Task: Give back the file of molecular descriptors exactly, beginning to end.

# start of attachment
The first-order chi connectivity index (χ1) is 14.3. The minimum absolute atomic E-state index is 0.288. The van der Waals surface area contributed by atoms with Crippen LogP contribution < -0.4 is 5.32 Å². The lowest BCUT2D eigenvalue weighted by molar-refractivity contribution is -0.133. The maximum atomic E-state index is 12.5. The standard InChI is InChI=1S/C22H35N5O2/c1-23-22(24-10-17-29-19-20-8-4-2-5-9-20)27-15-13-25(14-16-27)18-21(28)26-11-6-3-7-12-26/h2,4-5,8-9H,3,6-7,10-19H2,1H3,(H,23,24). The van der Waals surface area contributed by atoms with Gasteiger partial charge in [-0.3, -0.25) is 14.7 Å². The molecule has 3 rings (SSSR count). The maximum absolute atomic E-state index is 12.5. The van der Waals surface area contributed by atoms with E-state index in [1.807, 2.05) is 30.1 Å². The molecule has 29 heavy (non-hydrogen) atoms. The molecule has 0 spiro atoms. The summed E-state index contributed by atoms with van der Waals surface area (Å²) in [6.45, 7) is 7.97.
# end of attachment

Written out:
The first-order chi connectivity index (χ1) is 14.3. The minimum absolute atomic E-state index is 0.288. The van der Waals surface area contributed by atoms with Crippen LogP contribution < -0.4 is 5.32 Å². The lowest BCUT2D eigenvalue weighted by molar-refractivity contribution is -0.133. The maximum atomic E-state index is 12.5. The standard InChI is InChI=1S/C22H35N5O2/c1-23-22(24-10-17-29-19-20-8-4-2-5-9-20)27-15-13-25(14-16-27)18-21(28)26-11-6-3-7-12-26/h2,4-5,8-9H,3,6-7,10-19H2,1H3,(H,23,24). The van der Waals surface area contributed by atoms with Gasteiger partial charge in [-0.3, -0.25) is 14.7 Å². The molecule has 3 rings (SSSR count). The maximum absolute atomic E-state index is 12.5. The van der Waals surface area contributed by atoms with E-state index in [1.807, 2.05) is 30.1 Å². The molecule has 29 heavy (non-hydrogen) atoms. The molecule has 0 spiro atoms. The summed E-state index contributed by atoms with van der Waals surface area (Å²) in [6.45, 7) is 7.97.